Awarding the Nobel Prize to Journalists Recognizes the Growing Repression of Media

The award of the Nobel Peace Prize to two journalists, Maria Ressa and Dmitri Muratov, comes at a time of growing assaults on a free press across the world, as authoritarian governments extend their reach and the slogan of “fake news” is used to suppress dissenting views.

Ms. Ressa has faced multiple criminal charges for the way her news website Rappler has challenged the rule of President Rodrigo Duterte. Both she and Mr. Muratov, whose Novaya Gazeta newspaper has been a persistent critic of President Vladimir V. Putin, work under governments that use a range of methods — from repressive legislation to arrests — to muzzle criticism.

Last year, both UNESCO and the Council of Europe issued reports deploring the erosion of media freedom. They noted growing police attacks on journalists covering protests, including intimidation and beatings, and the passing of so-called “fake news” laws in countries from Hungary to Russia that can be used to repress legitimate journalism.

The Committee to Protect Journalists reported that 274 journalists were imprisoned in 2020, the highest rate since 1992, and said “the number of journalists singled out for murder in reprisal for their work more than doubled in 2020.”

The V-Dem Institute, a Swedish organization that tracks democratic indicators, said in their 2020 report that “media censorship and the repression of civil society” were “typically the first move in a gradual process” of moving toward autocracy and so “an early warning signal for what might yet be to come.”

It reported that, with respect to freedom of the media, “32 countries are declining substantially, compared to only 19 just three years ago.”

The Committee to Protect Journalists has noted that authoritarian governments have repeatedly taken cover in “anti-press rhetoric from the United States.”

Leaders including Jair Bolsonaro of Brazil, Venezuelan president Nicolás Maduro and Hungarian President Viktor Orban have used former President Trump’s term “fake news” as a means to discredit the press in general.

The existence online of a growing volume of disinformation becomes a means to undermine real and challenging journalism that adheres to the facts, especially for the growing number of governments across the world that brook no criticism.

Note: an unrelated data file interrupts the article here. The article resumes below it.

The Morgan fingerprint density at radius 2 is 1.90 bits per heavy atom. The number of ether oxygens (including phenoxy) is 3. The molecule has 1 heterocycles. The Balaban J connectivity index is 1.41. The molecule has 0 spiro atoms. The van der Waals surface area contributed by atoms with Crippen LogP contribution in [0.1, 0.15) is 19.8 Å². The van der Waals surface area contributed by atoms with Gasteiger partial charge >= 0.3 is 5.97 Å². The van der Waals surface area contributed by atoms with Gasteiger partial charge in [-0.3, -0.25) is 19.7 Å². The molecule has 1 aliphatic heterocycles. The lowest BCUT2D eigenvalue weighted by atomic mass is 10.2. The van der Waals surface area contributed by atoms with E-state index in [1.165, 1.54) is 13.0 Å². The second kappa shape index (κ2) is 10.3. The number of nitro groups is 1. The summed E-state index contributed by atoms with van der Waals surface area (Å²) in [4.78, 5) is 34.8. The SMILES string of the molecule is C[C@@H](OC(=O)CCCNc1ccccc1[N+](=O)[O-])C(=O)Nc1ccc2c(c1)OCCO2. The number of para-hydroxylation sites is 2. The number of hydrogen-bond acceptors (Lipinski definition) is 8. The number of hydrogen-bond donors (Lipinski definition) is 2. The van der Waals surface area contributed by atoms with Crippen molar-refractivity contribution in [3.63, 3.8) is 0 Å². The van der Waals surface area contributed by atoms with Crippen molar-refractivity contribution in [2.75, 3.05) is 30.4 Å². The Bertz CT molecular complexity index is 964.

Both the Council of Europe and the Committee to Protect Journalists have expressed concern over the way the Covid-19 pandemic has led to violations of journalists’ freedom.

“Despite the importance of media freedom, which arguably has never been more important than during this public health crisis, the pandemic has led to an array of restrictions on reporting,” Scott Griffen, the deputy director of the International Press Institute, said earlier this year.

Among the repressive methods being used to intimidate the press are censorship, restrictive legislation, harassment and, as in Egypt’s case, sweeping curtailment of any social media accounts or websites that are deemed to constitute national security threats.

Of her client, Ms. Ressa, Amal Clooney, a British international human rights lawyer, said: “I am grateful to the Nobel Committee for shining a light on her incredible courage.” She added that she hopes “this prize helps to protect the press around the world.”

Announcing the award, the Nobel committee chair, Berit Reiss-Andersen, said: “Free, independent and fact-based journalism serves to protect against abuse of power, lies and war propaganda. Without freedom of expression and freedom of the press, it will be difficult to successfully promote fraternity between nations.”

Among the prominent journalists murdered in recent years have been Daphne Caruana Galizia of Malta, the Slovakian investigative journalist Jan Kuciak, and, this year, Peter R. de Vries in the Netherlands. All had made it their business to reveal uncomfortable truths.

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